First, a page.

As for the second claim that man is simply an animal, the universal and conspicuous absence of religion and worship in the animal kingdom make the claim absurd. Add to this the ancient religious belief that speaks of contact with a world of spirit personalities, who are able to enter into our bodies and minds and control them. This does very little for the idea that man is purely a biological animal. Our scenario cannot even begin to deal with the reality of the spirit world and man’s ancient or modern relationship to that world.
In light of the collision between the findings of biology and other areas of expertise such as history, the arts, and religion, it is clear that even if our scenario was true, the biological sciences are still making claims far beyond their expertise. I have only touched on the problems posed whenever one discipline seeks to impose its view of man and the universe on every other discipline. This is but one of the many worldviews that compete with the Christian worldview.
As Christians we are committed to the defense of a very different view of man and the universe than this scenario, or many others, and to the proposition that fallen humanity has no hope for transformation except through Christ. Far from progressing, the “fashion of this world is passing away” (1 Corinthians 7:31). Then comes the transfiguration not only of humanity, but of the universe itself. Until then, we “demolish strongholds” (2 Cor. 10:4-5) by defending the truth of the Christian worldview in gentleness and love.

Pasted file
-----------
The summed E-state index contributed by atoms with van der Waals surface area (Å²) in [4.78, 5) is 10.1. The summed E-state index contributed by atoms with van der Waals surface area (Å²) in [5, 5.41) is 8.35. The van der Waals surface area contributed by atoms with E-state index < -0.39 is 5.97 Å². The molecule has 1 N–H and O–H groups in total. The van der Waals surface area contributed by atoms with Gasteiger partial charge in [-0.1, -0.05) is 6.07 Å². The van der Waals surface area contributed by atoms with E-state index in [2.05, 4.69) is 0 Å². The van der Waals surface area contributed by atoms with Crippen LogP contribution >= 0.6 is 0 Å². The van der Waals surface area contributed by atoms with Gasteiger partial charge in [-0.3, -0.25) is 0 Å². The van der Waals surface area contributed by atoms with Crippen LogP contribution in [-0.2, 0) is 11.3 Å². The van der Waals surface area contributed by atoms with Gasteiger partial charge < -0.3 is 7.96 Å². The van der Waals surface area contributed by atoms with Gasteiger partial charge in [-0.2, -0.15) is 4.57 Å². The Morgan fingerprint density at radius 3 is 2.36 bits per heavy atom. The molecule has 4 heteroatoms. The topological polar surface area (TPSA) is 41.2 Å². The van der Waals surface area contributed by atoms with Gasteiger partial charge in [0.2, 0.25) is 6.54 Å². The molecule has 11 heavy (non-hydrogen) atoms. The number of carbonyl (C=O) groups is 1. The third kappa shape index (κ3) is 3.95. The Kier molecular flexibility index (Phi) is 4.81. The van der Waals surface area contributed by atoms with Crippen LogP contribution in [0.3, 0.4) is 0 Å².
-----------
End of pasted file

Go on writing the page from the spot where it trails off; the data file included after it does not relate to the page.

[i] See, for example, B. F. Skinner’s Beyond Freedom and Dignity (New York: Knopf, 1971). Skinner maintains that human beings are merely a species of animal. Like all animals, there is no inward self, only a stimulus-response organism.
[ii] Samuel Noah Kramer, The Sumerians, Their History, Culture And Character (Chicago: University Of Chicago Press, 1963). See pp. 3-7 especially.
[iii] Here I am simply positing what consistent logic would demand. Actual Hindu belief is by no means simplistic or primitive.
[iv] Sarvepalli Rhadhakrishnan and Charles A. Moore, eds., A Sourcebook in Indian Philosophy (Princeton, NJ: Princeton University Press, 1967), 48.
[v] Carl Jung, Memory Dreams and Reflections, tr. Richard and Clara Winston (New York: Vintage Books, 1989), 323. Here, in his final book, Jung admits his extreme debt to Eastern thought and a spirit guide called Philemon to whom he attributes most of his psychological insights.